$commandArgs = "/SMS:Server=\\$siteServer\ /SMS:SYSTEM=$compName /SMS:COMPONENT=Task Sequence Engine /SMS:COMPONENT=Task Sequence Action /SMS:SEVERITY=ERROR /SMS:SEVERITY=WARNING /SMS:SEVERITY=INFORMATION /SMSSTARTTIME=$startDate"
    & "$command" $commandArgs

in-line script execution time-out…

Had this recently on a machine we were upgrading to Win 10 1909. Initially it looked as though there was an issue detecting the application being installed correctly but on closer inspection, the AppDiscovery log file revealed that the same timeout issue was happening on several applications. Googling about there were quite a few posts on how later versions on ConfigMgr now incorporated a client property to change the script timeout setting but this sadly appeared not to be the case. Other posts suggested a script that could be run at server level to fix this. Not really the short-term fix I needed to sort my issue as it would doubtless take weeks to get the change through at work.

Then I found what I needed – a client-side script which I have now lost the source to, so really sorry if this came from you. I’m happy to set the record straight and link as needed. In any case, I do have the script itself, see below. This wil set the timeout to 1200 seconds (from the 60s default). This fixed my issue. I would imagine this could be added to the start of a task sequence if required. Note it’s a VBScript…old skool.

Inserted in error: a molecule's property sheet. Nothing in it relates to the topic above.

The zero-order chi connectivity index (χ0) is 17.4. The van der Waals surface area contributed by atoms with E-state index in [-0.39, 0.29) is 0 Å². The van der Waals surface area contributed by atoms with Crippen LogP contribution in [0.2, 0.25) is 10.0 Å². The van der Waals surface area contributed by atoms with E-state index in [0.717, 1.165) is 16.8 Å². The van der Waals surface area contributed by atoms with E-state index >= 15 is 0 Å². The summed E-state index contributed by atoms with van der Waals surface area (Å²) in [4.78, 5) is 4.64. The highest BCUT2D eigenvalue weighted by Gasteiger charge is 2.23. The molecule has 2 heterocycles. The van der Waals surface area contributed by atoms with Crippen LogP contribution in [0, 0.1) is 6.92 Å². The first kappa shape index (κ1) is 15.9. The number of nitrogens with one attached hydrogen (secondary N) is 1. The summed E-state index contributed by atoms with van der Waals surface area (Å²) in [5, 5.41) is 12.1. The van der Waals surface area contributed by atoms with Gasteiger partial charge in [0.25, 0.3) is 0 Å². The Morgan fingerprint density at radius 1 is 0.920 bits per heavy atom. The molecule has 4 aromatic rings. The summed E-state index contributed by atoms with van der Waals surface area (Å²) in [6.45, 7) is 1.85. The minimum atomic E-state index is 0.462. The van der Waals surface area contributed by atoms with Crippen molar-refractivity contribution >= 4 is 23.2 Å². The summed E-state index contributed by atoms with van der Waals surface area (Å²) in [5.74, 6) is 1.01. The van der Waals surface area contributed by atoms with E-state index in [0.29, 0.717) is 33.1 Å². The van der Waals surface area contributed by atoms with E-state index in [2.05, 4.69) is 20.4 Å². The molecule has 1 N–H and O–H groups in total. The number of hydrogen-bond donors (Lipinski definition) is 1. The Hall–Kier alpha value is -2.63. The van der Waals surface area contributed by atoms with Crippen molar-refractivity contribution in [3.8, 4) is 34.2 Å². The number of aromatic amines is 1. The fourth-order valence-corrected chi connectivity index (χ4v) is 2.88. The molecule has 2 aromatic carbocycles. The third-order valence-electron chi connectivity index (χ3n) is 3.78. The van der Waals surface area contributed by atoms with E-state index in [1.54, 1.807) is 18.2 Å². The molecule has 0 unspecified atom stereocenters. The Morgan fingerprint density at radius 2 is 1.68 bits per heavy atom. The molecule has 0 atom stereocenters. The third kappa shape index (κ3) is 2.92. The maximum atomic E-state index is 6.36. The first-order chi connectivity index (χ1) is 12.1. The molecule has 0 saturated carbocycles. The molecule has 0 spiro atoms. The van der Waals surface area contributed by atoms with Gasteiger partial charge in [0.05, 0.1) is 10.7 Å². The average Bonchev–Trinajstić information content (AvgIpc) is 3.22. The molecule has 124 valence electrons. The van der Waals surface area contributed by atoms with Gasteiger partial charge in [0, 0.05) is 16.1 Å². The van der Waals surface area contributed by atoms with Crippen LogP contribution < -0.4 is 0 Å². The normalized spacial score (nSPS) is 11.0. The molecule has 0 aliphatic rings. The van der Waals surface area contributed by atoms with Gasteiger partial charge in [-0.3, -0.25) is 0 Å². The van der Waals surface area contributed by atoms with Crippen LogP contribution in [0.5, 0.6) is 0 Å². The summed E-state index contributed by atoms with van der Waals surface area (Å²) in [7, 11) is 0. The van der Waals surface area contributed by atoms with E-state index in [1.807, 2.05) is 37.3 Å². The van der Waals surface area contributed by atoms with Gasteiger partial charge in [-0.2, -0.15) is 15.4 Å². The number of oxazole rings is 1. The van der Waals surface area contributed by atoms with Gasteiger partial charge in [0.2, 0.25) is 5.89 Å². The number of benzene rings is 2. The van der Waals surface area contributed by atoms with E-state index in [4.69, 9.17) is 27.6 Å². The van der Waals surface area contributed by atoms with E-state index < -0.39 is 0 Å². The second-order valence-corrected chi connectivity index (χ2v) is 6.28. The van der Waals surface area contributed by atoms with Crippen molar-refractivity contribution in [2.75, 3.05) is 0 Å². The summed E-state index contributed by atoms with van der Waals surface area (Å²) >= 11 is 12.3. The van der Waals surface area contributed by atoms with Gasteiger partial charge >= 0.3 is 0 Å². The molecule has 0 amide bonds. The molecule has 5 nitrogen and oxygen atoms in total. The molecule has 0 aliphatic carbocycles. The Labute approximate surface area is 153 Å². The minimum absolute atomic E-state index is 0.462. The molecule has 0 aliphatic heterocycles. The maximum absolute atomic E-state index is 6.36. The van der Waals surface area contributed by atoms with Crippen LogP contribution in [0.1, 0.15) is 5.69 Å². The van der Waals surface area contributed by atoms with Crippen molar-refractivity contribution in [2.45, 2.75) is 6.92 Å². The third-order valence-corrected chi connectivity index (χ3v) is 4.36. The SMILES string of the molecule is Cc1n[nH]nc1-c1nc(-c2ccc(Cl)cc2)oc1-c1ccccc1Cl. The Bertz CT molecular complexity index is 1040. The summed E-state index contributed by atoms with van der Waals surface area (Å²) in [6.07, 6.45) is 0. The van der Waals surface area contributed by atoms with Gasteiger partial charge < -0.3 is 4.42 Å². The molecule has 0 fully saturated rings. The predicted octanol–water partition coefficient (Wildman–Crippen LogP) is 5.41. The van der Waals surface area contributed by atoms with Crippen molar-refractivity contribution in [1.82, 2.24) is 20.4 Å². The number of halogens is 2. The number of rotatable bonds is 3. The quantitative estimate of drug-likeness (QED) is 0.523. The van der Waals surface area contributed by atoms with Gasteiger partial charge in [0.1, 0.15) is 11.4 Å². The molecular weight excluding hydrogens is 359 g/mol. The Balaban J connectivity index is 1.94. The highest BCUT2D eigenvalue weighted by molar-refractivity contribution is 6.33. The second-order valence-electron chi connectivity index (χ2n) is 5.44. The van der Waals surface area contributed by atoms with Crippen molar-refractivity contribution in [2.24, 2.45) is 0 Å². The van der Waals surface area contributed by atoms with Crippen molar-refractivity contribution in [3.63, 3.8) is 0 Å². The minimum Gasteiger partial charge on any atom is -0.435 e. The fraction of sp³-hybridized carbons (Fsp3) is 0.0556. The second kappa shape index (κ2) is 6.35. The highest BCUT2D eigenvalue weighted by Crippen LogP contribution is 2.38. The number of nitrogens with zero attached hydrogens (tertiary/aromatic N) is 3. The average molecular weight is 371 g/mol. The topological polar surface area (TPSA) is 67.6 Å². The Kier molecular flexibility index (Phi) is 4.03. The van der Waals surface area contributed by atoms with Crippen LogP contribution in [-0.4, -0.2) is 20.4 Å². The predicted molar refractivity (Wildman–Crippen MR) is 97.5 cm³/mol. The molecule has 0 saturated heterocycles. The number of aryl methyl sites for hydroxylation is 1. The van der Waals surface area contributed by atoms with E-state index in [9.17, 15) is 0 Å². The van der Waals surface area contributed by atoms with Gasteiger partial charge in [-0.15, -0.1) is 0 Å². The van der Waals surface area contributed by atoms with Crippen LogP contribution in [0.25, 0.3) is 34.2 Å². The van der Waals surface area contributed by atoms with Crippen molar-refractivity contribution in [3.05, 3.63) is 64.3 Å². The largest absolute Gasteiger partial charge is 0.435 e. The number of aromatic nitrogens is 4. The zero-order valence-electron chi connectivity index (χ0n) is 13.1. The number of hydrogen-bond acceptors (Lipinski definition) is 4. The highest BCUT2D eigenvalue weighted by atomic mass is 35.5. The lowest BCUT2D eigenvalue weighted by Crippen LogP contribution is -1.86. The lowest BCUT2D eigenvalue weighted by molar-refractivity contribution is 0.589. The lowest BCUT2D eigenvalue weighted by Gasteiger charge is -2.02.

On Error Resume Next
strQuery = "SELECT * FROM CCM_ConfigurationManagementClientConfig"
Set objWMIService = GetObject("winmgmts:\\" & "." & "\ROOT\ccm\Policy\Machine\ActualConfig")
Set colItems = objWMIService.ExecQuery(strQuery, "WQL")
For Each objItem in colItems

Set objWMIService = GetObject("winmgmts:\\" & "." & "\ROOT\ccm\Policy\Machine\ActualConfig")
Set colItems = objWMIService.ExecQuery(strQuery, "WQL")
For Each objItem in colItems
If 1200 = objItem.ScriptExecutionTimeOut Then
WScript.Echo "True"
WScript.Echo "False"
End if

Timed out waiting for CcmExex service to be fully operational

The mis-spelling above is intentional BTW, this is how it appears in the SMSTSLOG.log file. Typically a task sequence will be ticking along then something will happen after which the above error is displayed, almost always when it is trying to install either a ConfigMgr package or a ConfigMgr application (ie not a command-line). This is because the client isn’t actually required to execute, for example, a Powershell command line, but it must be initiated if a package or application is called on.

Ultimately, in my experience, this always comes down to one issue – an inability to reach the Management Point. There maybe various reasons for this and one such reason is described here.